It is no secret that the benefits of seeing a personal trainer are amazing. For the good of your wellness and your overall health, a balanced diet and a personal trainer combo are ideal. A personal trainer is going to tailor everything to you, your fitness goals, and your ailments.
The biggest detractor that people usually have regarding seeing a personal trainer, though, has to do with cost. Will your health insurance help in this area?
If the personal trainer is deemed medically necessary by a physician, some coverage may exist.
Finding the right balance between benefits and price can be tricky.
What they are going to offer you regarding coverages and the premium that you pay, is all going to vary from one to the next. Whether a health insurance policy will help pay for personal training will also vary widely.
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Every Insurance Carrier is Different
Health insurance carriers are in the market for business. One of the ways that they achieve business is through differentiation. Some may play strictly for the lowest price point, trying to win over the business in that way.
Those that differentiate from one to another, though, are going to be the carriers that offer up unique coverage types. Personal training coverage is going to fall under this unique coverage area. Not all health insurance carriers are going to allow you to have coverage for the sessions you take, but some will.
The important thing to note here is that, as a consumer, the power is in your hands. You can shop the market when you are buying a health insurance policy. If you are already covered, get some details on your policy. You may be surprised to find out that the policy you have now covers more (like personal training) than you thought it would.
What Coverage May Apply
When you have a health insurance policy that covers personal training, it usually does so via an allowance. The way that this is going to work is that the policy will allow you to be reimbursed up to a certain amount annually for the sessions that you sign up for. The allowance can also usually work for a gym membership.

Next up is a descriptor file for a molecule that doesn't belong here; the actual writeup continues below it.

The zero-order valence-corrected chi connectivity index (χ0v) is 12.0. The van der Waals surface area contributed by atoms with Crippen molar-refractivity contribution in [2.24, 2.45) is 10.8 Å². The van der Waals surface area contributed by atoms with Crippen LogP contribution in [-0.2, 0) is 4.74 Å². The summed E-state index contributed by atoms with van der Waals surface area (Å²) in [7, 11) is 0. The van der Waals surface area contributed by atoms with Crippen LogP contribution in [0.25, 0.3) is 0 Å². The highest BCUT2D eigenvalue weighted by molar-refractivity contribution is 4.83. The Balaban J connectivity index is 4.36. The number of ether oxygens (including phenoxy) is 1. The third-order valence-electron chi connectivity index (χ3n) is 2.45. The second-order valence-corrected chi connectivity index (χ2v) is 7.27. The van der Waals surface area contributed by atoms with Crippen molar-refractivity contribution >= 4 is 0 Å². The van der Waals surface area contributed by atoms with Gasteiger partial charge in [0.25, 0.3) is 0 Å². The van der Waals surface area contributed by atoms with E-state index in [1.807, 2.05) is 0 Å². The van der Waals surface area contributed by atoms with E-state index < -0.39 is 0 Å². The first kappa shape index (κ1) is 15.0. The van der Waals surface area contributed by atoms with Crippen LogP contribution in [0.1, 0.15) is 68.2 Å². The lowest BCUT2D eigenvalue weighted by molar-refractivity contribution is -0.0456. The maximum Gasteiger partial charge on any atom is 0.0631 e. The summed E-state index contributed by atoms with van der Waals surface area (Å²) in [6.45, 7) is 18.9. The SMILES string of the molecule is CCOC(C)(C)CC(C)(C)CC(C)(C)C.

Let us use the example of a health insurance policy that will reimburse you up to $120 per year for a gym or personal training sessions. What this means is that providing evidence to your insurance carrier, you will get a $120 check back for taking sessions with a trainer or paying a gym membership.
Other health insurance policies may provide you with an allowance of sessions they will cover annually, up to a maximum dollar amount. You could get coverage for up to 10 sessions or $500, meaning if the session is more than $50 each, you are going to be responsible to pay for the extra cost yourself.
Personal Trainer Payment Methods
Just like with a gym, you cannot pay a personal trainer with a health insurance card. Everything that you pay a personal trainer will come out of your pocket first. After that, you will be able to seek the aforementioned reimbursement options from your actual health insurance carrier.
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Figure Out the Coverage Early
You want to do your homework early on so that you have an understanding of what coverages you will receive. The last thing that you want to do is start personal training sessions thinking that they will be reimbursed by your health insurance carrier, only to find out after that they are not. This misconception can leave you spending more out-of-pocket money than you originally anticipated.
Have a firm grasp of the details of your health insurance policy so that you are not surprised in the end. You may get the training workout you need and be reimbursed for it!
Health insurance is a way to help reduce fitness costs and let you get all of the benefits with less money coming directly from you. If what you have now does not provide the coverage you seek, seek an alternative that can better meet your coverage needs. As a consumer, you have the power to shop the insurance market.
Frequently Asked Questions (FAQ)
How many days a week should I work out?
A minimum of three days a week is recommended.
Can I work out twice in one day?
You can, however, it important that you do not overtrain and injure yourself. If you plan on tackling two-a-days, it is imperative that you program rest days into your routine.
Can I exercise if I am sore?
If you are mildy sore, it is okay to exercise. However, if your muscles are very sore, either take a rest day or train the unaffected body parts.
You also have the power to access certified personal trainers, workout plans, and more when you go PRO. Go PRO today for access to an array of benefits so that you can get more out of your workouts!